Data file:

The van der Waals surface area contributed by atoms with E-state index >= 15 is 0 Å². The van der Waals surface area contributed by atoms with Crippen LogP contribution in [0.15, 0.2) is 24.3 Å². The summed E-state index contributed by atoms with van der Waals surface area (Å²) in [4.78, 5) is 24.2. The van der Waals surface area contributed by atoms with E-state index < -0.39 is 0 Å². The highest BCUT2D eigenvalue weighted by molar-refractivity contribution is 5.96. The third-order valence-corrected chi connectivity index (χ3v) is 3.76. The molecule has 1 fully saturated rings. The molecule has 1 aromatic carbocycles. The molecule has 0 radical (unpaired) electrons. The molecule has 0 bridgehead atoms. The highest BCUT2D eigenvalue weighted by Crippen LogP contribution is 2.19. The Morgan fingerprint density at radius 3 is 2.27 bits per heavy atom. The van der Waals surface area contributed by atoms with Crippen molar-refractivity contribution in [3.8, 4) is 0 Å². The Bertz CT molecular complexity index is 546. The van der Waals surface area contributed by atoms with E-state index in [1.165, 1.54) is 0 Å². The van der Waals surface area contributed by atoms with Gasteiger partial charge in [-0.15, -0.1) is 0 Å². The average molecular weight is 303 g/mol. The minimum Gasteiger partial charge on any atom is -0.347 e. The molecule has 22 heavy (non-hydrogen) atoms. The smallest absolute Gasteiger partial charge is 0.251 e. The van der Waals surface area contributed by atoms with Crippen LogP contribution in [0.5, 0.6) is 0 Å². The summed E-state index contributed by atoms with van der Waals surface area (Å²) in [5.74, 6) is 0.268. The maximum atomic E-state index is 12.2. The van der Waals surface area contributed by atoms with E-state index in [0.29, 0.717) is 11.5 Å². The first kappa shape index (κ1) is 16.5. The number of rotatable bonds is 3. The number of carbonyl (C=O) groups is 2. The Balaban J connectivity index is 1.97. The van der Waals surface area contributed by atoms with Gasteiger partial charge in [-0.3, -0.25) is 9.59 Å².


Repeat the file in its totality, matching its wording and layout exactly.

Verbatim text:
The van der Waals surface area contributed by atoms with E-state index >= 15 is 0 Å². The van der Waals surface area contributed by atoms with Crippen LogP contribution in [0.15, 0.2) is 24.3 Å². The summed E-state index contributed by atoms with van der Waals surface area (Å²) in [4.78, 5) is 24.2. The van der Waals surface area contributed by atoms with E-state index < -0.39 is 0 Å². The highest BCUT2D eigenvalue weighted by molar-refractivity contribution is 5.96. The third-order valence-corrected chi connectivity index (χ3v) is 3.76. The molecule has 1 fully saturated rings. The molecule has 1 aromatic carbocycles. The molecule has 0 radical (unpaired) electrons. The molecule has 0 bridgehead atoms. The highest BCUT2D eigenvalue weighted by Crippen LogP contribution is 2.19. The Morgan fingerprint density at radius 3 is 2.27 bits per heavy atom. The van der Waals surface area contributed by atoms with Crippen molar-refractivity contribution in [3.8, 4) is 0 Å². The Bertz CT molecular complexity index is 546. The van der Waals surface area contributed by atoms with E-state index in [1.165, 1.54) is 0 Å². The van der Waals surface area contributed by atoms with Gasteiger partial charge in [-0.15, -0.1) is 0 Å². The average molecular weight is 303 g/mol. The minimum Gasteiger partial charge on any atom is -0.347 e. The molecule has 22 heavy (non-hydrogen) atoms. The smallest absolute Gasteiger partial charge is 0.251 e. The van der Waals surface area contributed by atoms with Crippen LogP contribution in [0.5, 0.6) is 0 Å². The summed E-state index contributed by atoms with van der Waals surface area (Å²) in [5.74, 6) is 0.268. The maximum atomic E-state index is 12.2. The van der Waals surface area contributed by atoms with E-state index in [0.29, 0.717) is 11.5 Å². The first kappa shape index (κ1) is 16.5. The number of rotatable bonds is 3. The number of carbonyl (C=O) groups is 2. The Balaban J connectivity index is 1.97. The van der Waals surface area contributed by atoms with Gasteiger partial charge in [-0.3, -0.25) is 9.59 Å².